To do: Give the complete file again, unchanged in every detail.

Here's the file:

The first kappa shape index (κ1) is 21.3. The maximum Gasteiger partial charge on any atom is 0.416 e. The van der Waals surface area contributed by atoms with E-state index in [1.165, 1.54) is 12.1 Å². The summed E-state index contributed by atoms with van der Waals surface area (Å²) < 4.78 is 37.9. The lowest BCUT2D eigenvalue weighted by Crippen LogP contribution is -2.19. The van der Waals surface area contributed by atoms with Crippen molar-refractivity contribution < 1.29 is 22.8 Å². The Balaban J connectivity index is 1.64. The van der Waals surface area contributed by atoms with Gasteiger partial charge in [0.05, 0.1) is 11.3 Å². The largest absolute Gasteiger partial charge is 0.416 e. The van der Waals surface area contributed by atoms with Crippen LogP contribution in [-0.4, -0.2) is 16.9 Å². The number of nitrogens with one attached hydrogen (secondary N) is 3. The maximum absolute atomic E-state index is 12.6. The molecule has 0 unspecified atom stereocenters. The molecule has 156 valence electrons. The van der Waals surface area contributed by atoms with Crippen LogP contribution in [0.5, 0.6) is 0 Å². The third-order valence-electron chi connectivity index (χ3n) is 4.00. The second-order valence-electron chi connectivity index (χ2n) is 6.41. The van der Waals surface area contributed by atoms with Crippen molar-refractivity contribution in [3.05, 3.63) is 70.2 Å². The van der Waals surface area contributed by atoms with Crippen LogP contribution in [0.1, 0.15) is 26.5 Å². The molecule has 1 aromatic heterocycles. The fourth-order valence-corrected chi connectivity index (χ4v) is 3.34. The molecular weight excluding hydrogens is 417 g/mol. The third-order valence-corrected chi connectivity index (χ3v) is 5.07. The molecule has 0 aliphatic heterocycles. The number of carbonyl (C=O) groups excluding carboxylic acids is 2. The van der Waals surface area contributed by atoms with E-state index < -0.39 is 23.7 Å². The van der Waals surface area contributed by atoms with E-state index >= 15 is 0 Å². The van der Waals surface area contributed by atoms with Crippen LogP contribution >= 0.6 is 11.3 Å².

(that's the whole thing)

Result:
The first kappa shape index (κ1) is 21.3. The maximum Gasteiger partial charge on any atom is 0.416 e. The van der Waals surface area contributed by atoms with E-state index in [1.165, 1.54) is 12.1 Å². The summed E-state index contributed by atoms with van der Waals surface area (Å²) < 4.78 is 37.9. The lowest BCUT2D eigenvalue weighted by Crippen LogP contribution is -2.19. The van der Waals surface area contributed by atoms with Crippen molar-refractivity contribution < 1.29 is 22.8 Å². The Balaban J connectivity index is 1.64. The van der Waals surface area contributed by atoms with Gasteiger partial charge in [0.05, 0.1) is 11.3 Å². The largest absolute Gasteiger partial charge is 0.416 e. The van der Waals surface area contributed by atoms with Crippen LogP contribution in [-0.4, -0.2) is 16.9 Å². The number of nitrogens with one attached hydrogen (secondary N) is 3. The maximum absolute atomic E-state index is 12.6. The molecule has 0 unspecified atom stereocenters. The molecule has 156 valence electrons. The van der Waals surface area contributed by atoms with Crippen LogP contribution in [0.5, 0.6) is 0 Å². The third-order valence-electron chi connectivity index (χ3n) is 4.00. The second-order valence-electron chi connectivity index (χ2n) is 6.41. The van der Waals surface area contributed by atoms with Crippen molar-refractivity contribution in [3.05, 3.63) is 70.2 Å². The van der Waals surface area contributed by atoms with Crippen LogP contribution in [0.1, 0.15) is 26.5 Å². The molecule has 1 aromatic heterocycles. The fourth-order valence-corrected chi connectivity index (χ4v) is 3.34. The molecular weight excluding hydrogens is 417 g/mol. The third-order valence-corrected chi connectivity index (χ3v) is 5.07. The molecule has 0 aliphatic heterocycles. The number of carbonyl (C=O) groups excluding carboxylic acids is 2. The van der Waals surface area contributed by atoms with E-state index < -0.39 is 23.7 Å². The van der Waals surface area contributed by atoms with E-state index >= 15 is 0 Å². The van der Waals surface area contributed by atoms with Crippen LogP contribution >= 0.6 is 11.3 Å².